We know that this teenager didn’t understand it right away; she didn’t get why God chose her, and she didn’t get the whole Holy Spirit impregnation thing (and neither do I, let’s be honest).  And we know her response, at least the response passed down through centuries of oral tradition: Yes.  I accept.  I’m in.    

Because there, somewhere underneath Galilean stars, a holy moment birthed itself between God’s messenger and a bewildered teenager.  If Mary, exalted as she is, is anything like adolescents today, I’m guessing she left that conversation still caring about what others thought about her, still desiring to not have a Jerusalem camera crew following her every 16 & Pregnant move around town, still begging to not be announced and talked about behind other people’s backs.

Maybe that’s why this week’s advent theme is not just called annunciation, but annunciations.  Although the moment was singular, the message was bountiful: You are chosen.  You’re the one to carry the son, the son, that is.  Because things are gonna change through this birth, believe you me.

Announcements, where immensity cloister’d in thy dear womb.”*

Announcements to a girl “whose womb was a place/ Of middle kind…”**

Announcements that plead us beg, “Deliver, and make us, to both ways free.”  

So what announcements will you hear today?  Might we all tune our ears to a different, softer, magic-filled kind of announcing inundation today.

Announcements: what are your ears hearing on an everyday December basis?  And what do you need to tune into today?  Happy Advent!

* = “Annunciation” by John Donne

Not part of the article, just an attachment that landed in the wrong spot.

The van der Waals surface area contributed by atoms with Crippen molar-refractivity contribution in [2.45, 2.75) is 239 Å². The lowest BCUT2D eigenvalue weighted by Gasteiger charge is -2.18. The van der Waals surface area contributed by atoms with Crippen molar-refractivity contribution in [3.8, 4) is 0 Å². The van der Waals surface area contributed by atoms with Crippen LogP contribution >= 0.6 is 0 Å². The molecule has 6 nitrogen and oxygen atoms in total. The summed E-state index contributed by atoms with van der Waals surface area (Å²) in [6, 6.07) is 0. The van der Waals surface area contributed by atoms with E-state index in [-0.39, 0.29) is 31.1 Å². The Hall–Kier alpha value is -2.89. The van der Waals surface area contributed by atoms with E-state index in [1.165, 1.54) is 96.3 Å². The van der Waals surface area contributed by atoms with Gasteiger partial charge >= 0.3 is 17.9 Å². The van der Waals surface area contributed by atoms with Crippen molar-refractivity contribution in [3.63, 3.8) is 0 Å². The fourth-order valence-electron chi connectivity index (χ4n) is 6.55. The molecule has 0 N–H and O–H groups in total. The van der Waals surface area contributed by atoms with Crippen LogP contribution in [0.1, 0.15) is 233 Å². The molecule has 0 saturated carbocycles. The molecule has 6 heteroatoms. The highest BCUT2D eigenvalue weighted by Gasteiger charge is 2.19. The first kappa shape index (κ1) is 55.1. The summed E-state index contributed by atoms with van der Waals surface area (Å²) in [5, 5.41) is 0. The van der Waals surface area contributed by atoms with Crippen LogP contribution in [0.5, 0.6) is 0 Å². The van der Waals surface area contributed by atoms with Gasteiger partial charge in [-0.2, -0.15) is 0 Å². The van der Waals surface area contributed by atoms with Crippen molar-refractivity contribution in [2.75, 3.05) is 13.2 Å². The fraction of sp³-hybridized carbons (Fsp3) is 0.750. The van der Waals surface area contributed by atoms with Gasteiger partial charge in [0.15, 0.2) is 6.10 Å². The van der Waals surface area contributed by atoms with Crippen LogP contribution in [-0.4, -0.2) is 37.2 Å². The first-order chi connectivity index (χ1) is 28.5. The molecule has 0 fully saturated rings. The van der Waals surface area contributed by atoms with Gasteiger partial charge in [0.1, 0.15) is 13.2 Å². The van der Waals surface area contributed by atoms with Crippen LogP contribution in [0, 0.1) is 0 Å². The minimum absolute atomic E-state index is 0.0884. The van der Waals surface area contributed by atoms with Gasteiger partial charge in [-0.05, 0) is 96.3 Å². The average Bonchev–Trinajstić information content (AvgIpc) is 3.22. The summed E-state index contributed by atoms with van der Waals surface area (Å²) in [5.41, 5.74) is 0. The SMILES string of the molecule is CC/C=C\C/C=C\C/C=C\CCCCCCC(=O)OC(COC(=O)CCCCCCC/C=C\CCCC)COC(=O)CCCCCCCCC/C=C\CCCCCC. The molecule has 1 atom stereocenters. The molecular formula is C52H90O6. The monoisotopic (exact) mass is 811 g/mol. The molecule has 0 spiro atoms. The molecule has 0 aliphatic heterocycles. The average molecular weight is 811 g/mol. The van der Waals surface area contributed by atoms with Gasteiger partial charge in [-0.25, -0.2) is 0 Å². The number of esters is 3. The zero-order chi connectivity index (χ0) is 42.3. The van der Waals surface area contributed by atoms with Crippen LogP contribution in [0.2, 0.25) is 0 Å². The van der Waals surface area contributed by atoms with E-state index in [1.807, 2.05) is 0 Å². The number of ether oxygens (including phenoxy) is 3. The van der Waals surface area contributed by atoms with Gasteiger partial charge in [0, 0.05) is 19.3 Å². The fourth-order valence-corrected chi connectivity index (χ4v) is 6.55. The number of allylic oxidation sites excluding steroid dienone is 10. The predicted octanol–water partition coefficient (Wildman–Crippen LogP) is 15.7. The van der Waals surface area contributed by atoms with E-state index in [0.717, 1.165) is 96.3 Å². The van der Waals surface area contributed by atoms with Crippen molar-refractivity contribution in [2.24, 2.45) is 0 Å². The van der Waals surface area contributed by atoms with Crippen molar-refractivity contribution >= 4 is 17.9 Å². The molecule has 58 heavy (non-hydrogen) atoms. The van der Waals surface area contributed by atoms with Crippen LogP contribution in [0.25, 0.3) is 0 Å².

** = A prayer by John Donne

advent 1: begin with a change.

Today is the first in a December and January series on Advent, Christmas and Epiphany.  Following Sarah Arthur‘s new book, Light Upon Light (which I can’t recommend more highly), this first week begins with the theme “Begin with a Change.”  Check back each Saturday to see what’s new, and in the meantime, enter in and enjoy!  

Flickr Creative Commons: Aff Photography.
Flickr Creative Commons: Aff Photography.

Christmas snuck upon me, again.  For the 35th year in a row, it’s like I went to bed sometime around the first of September, and awoke a day or two ago to find the world decked in green and red, illuminated by the hopeful glow of sparkling white lights.  Egg nog beckons me on an hourly basis and the mail box actually gets emptied every day because I am actually eager to see a stack of Real, Live Hand-Addressed Mail. The Justin Bieber Holiday station blasts through the Pandora speakers most every minute of our day, and I find myself at the gym for the sole purpose of burning off every Trader Joe’s Dark Chocolate Covered Peppermint Joe Joe I’ve more-than-merrily consumed.

It’s blissful.

And it’s exhausting, already.

Because we’ve yet to buy a tree and the bins of Christmas decorations remain stacked in the garage, somewhere between the lonely and forgotten camping gear and a now-defunct high chair.  I had aspirations of being So On Top of It! this year and getting all my Christmas shopping done by Thanksgiving, but by the time I finished stuffing my face with an Alabamian spread of turkey and gravy, mashed potatoes and sweet potato pie, I realized I’d already lost the battle.